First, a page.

• The contractive force of a gather is measured as follows. A specimen cut out of a gathered part is tested on a tensilon tester ORIENTEC RTC-1150A to plot a hysteresis curve. The stress in the retracting curve is taken as a contractive force. The pulling and retracting speeds were 300 mm/min. The initial span length of the specimen is 100 mm, and the maximum elongation is 100 mm (stretched to double the initial length). The stress at 50 mm back from the maximum stretched length in the retracting curve of the hysteresis is read as a contractive force of the specimen. Measurement is made on five specimens per sample to obtain an average. When the maximum elongation does not reach 100 mm, the stress required for stretching the specimen to an elongation of 50 mm is taken as a contractive force of the specimen.
  • The contractibility of the gathers can be adjusted by, for example, changing at least one of the thickness, extensibility, and the number of the elastic members. The leg gathers 107 are preferably provided only in the crotch portion of the absorbent article. The term “crotch portion” as used herein denotes the portion in the middle of an absorbent article where both the lateral sides are curved inward.
  • The diaper 101 shown in FIG. 22 has the leg gathers and two pairs of opposing standing gathers. This configuration may be replaced with a structure having only two or more pairs of opposing standing gathers with no leg gathers. In FIG. 23, for example, two pairs of standing gathers, a first pair of standing gathers 161 and a second pair of standing gathers 162, are used. In this configuration, too, it is preferred that the contractive force of the standing gathers descend laterally from outside to inside of the diaper 101 for the same reason as mentioned.
  • The embodiment shown in FIGS. 24 through 26 will now be described. As stated, the absorbent article of the present invention that uses the absorbent member having a web of continuous fibers is capable of controlling a humidity rise inside the diaper. The effect of controlling a humidity rise is more appreciable in an absorbent article that fits better. The present embodiment is pertinent to a pull-on type disposable diaper that fits snugly on the wearer's body.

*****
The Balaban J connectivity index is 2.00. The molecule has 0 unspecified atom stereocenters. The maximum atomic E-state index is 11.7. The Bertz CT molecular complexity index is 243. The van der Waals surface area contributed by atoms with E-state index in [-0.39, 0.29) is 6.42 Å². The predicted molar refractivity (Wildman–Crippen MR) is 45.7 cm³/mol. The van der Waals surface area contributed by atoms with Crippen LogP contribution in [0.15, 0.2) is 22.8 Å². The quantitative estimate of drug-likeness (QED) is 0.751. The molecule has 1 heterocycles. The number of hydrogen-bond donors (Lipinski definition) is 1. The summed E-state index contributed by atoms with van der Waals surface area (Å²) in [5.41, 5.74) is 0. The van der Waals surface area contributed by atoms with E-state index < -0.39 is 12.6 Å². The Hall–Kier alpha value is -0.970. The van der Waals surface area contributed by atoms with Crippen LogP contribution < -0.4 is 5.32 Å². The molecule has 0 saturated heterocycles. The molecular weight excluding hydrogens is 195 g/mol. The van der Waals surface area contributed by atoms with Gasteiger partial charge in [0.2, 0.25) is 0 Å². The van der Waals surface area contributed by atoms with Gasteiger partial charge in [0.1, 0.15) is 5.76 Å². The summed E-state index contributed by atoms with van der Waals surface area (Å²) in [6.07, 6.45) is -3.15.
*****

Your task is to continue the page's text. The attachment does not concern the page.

• In the present embodiment, the following design approach is taken to make a diaper that provides a snugger fit.
  • Step 1:
  • Sheeting broad enough compared with a flat out contour of an absorbent article is directly applied to the body of a wearer (e.g., an infant) to do draping. The sheeting on the body is marked with lines indicating the waist, the thigh circumference at the groin (the thigh circumference indicated in FIG. 24), and the side seam. The resulting pattern, which is taken as a base pattern for planar design, is scanned into a CAD program and then added corrections. An example of base patterns thus created by transferring the body contour is shown in FIG. 25( a). In the figure, vertical line segment La indicates the length along the body from the navel to the first lumbar vertebra of the wearer (see FIG. 24); horizontal line segment Lb that is perpendicular to the vertical line segment La indicates the position in the longitudinal direction at which the distance between the left and right thigh circumferential lines is the least (corresponding to the position in the longitudinal direction at which the crotch width of the wearer is the least) and the least width at that position; curve Lc indicates the thigh circumference at the groin; curve Ld represents the waistline passing through the navel and the first lumbar vertebra; and curve Le is the side seam line (the ridge line at the side of the wearer). In this way, a base pattern is taken from a plurality of wearers.
  • Step 2:
  • Corrections are given to each base pattern according to a given rule to correct light and left inequality. By way of example, corrections are not made to the lengths and positions of the vertical and horizontal line segments La and Lb and the shape and length of the one of the two curves Lc on the right and left of the vertical line segment La that is more reliable. The one of the two curves Lc that is more reliable is copied axisymmetrically about the vertical line segment La to give a curve Lc′, which replaces the other curve Lc that is less reliable. With respect to the opposing curves Le in each of the longitudinal end portions of the base pattern, the shape and length of the longer one of the opposing curves Le are corrected to those of the shorter one. Each of the front and rear waistlines is divided into the right and left segments, which are then averaged. FIG. 25( b) represents a thus corrected base pattern.
  • Step 3:
  • The corrected base patterns are divided into groups according to age (of months), sex, etc. and averaged per group to prepare a master pattern for each group. All the available corrected base patterns may be averaged to make a sole master pattern.
  • Step 4: